The irs3 cell line is derived from the wild-type V79 (Chinese hamster lung) fibroblast cell line and is characterized by a mutation in the RAD51L2 gene and undetectable levels of RAD51L2 protein (RAD51C) (16). V3 cells are an extremely radiosensitive cell line derived from CHO (Chinese hamster ovary) cells (17). Although the precise nature of the mutation in V3 cells is unknown, they have no measurable level of DNA-PKcs protein (18), and wild-type radiosensitivity is completely restored by transfection of PRKDC [the gene encoding DNA-PKcs (19)]. V3/vec cells are V3 cells transfected with an empty vector rather than those transfected with the PRKDC-containing vector (19). Cell lines were cultured at 37°C in a humidified 95% air/5% CO2 atmosphere with Eagle's minimal essential medium (MEM, Gibco, Grand Island, NY) supplemented with 10% heat-inactivated (56°C for 30 min) fetal bovine serum (FBS, Hyclone, Logan, UT), 50 U/ml penicillin, and 50 μg/ml streptomycin (Sigma, St. Louis, MO). The mean doubling times of all the cell lines examined were approximately 12 ± 1 h. To achieve cell synchrony, cells were seeded in growth medium at a density of 105 cells on specially designed stainless steel dishes with a 1.5-μm-thick Mylar base (3.8 cm in diameter, 11.3 cm2 surface area) coated with fibronectin to facilitate cell attachment. After overnight culture, the culture medium was replaced with isoleucine-deficient MEM containing 5% 3× dialyzed FBS and antibiotics to synchronize cells in G0/G1 phase. Isoleucine-deficient medium was changed twice at 24-h intervals. Irradiation experiments were initiated 30 h after the second medium change when the cultures reached ∼30–50% confluence. Radiosensitivity, as measured by clonogenic survival after exposure to graded doses of 137Cs γ radiation, was measured by standard techniques as described previously (20).


Whole cell extracts were prepared in cell lysis and extraction buffer as described previously (21). Protease inhibitor cocktail (Roche Applied Sciences, Indianapolis, IL) was added to this buffer. The protein concentration in these extracts was determined by the BCA protein assay kit (Pierce, Rockford, IL); 50 μg of total protein was resolved by 4–12% SDS-PAGE (Invitrogen, Carlsbad, CA) and transferred onto nitrocellulose membrane (Amersham Biosciences, Piscataway, NJ). The membrane was then blocked with 7% dry milk in phosphate-buffered saline (PBS). The DNA-PKcs protein was detected by a mouse antibody (Ab4, Neomarkers, Fremont, CA) and the RAD51C protein was detected with a rabbit antibody (clone 2H11, Chemicon, Temecula, CA). β-Actin served as the total protein loading control and was detected using a mouse anti-β-actin monoclonal antibody (NB 600-501, Novus, Littleton, CO). Secondary detection was achieved with horseradish peroxidase-labeled goat anti-mouse or goat anti-rabbit IgG (Sigma). Antibody-labeled proteins were visualized by ECL reagent (Amersham Biosciences) and exposure to X-ray film (Kodak, Rochester, NY).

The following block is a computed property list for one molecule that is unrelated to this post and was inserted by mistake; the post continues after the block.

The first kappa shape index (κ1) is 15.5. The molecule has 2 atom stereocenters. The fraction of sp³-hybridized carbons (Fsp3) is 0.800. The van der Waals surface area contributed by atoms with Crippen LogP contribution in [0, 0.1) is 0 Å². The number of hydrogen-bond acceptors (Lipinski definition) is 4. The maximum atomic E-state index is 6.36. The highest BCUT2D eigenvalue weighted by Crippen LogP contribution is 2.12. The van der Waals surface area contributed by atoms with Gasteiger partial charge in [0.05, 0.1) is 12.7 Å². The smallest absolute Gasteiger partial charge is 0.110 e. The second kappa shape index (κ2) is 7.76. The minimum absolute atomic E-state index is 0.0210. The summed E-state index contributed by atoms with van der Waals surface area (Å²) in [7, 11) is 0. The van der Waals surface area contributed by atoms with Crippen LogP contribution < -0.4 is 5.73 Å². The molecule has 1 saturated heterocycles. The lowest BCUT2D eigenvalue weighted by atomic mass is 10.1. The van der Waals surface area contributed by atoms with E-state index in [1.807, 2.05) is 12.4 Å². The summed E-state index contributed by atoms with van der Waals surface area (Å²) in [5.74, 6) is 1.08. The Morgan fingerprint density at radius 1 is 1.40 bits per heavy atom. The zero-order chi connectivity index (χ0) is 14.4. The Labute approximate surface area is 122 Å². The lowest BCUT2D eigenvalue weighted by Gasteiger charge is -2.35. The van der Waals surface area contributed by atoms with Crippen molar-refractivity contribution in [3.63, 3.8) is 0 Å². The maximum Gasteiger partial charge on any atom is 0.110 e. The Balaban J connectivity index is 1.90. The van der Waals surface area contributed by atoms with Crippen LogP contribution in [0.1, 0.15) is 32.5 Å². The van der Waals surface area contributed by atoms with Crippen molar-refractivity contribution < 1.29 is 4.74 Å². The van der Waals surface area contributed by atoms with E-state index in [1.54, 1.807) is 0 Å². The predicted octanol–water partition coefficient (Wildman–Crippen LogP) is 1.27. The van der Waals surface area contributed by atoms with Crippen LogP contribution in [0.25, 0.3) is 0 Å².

Alpha-Particle Irradiation

For α-particle irradiations, the Mylar-based culture dishes were placed in the exposure well of a benchtop α-particle irradiation system described previously (22). This system consists of approximately 275 MBq of 238PuO2 electroplated on a 10-cm-diameter stainless steel disk enclosed in a plexiglass box filled with helium at ambient air pressure. The cells were irradiated from below by α particles traversing a rotating collimator and the sealed 1.5-μm-thick Mylar window of the exposure well. The dose delivered to cells is controlled by a timer and a photographic shutter system, allowing precise irradiation times to achieve doses as low as 0.01 cGy with high accuracy. Revised dosimetric measurements of this system yield a calculated dose rate of 8.3 cGy/min and an α-particle fluence of 0.47 track/nucleus min−1 (average LET = 113 keV/μm) for CHO-sized cells (23). Alpha-particle spectroscopy and CR-39 track-etch measurements provide values of 3.86 MeV for the average α-particle energy at the cell surface and a fluence of 0.0045 particle/μm2 min−1. The dose rate and LET were obtained by Monte Carlo transport code and energy transport calculations (manuscript in preparation).

Chromosome Analysis

To measure chromosomal aberrations and SCEs, the culture medium was replaced with MEM/10% FBS medium containing 10−5 M 5′-bromodeoxyuridine (BrdU, Sigma) immediately after α-particle irradiation. The Mylar-based culture dishes were returned to the incubator to allow the synchronized cells to progress into the first and second postirradiation mitoses. To measure chromosomal aberrations in the first postirradiation mitosis and SCE in the second postirradiation mitosis, 0.2 μg/ml Colcemid (GIBCO, Grand Island, NY) was added to each dish for three successive 6-h intervals beginning 10 h after irradiation. Metaphase chromosome spreads were collected and prepared by the air-dry method, and differential staining of the chromosomes was obtained by the fluorescence plus Giemsa technique (24). Both chromosome and chromatid-type aberrations in the first postirradiation mitosis were scored. SCEs in the second postirradiation mitosis were scored as described previously (5).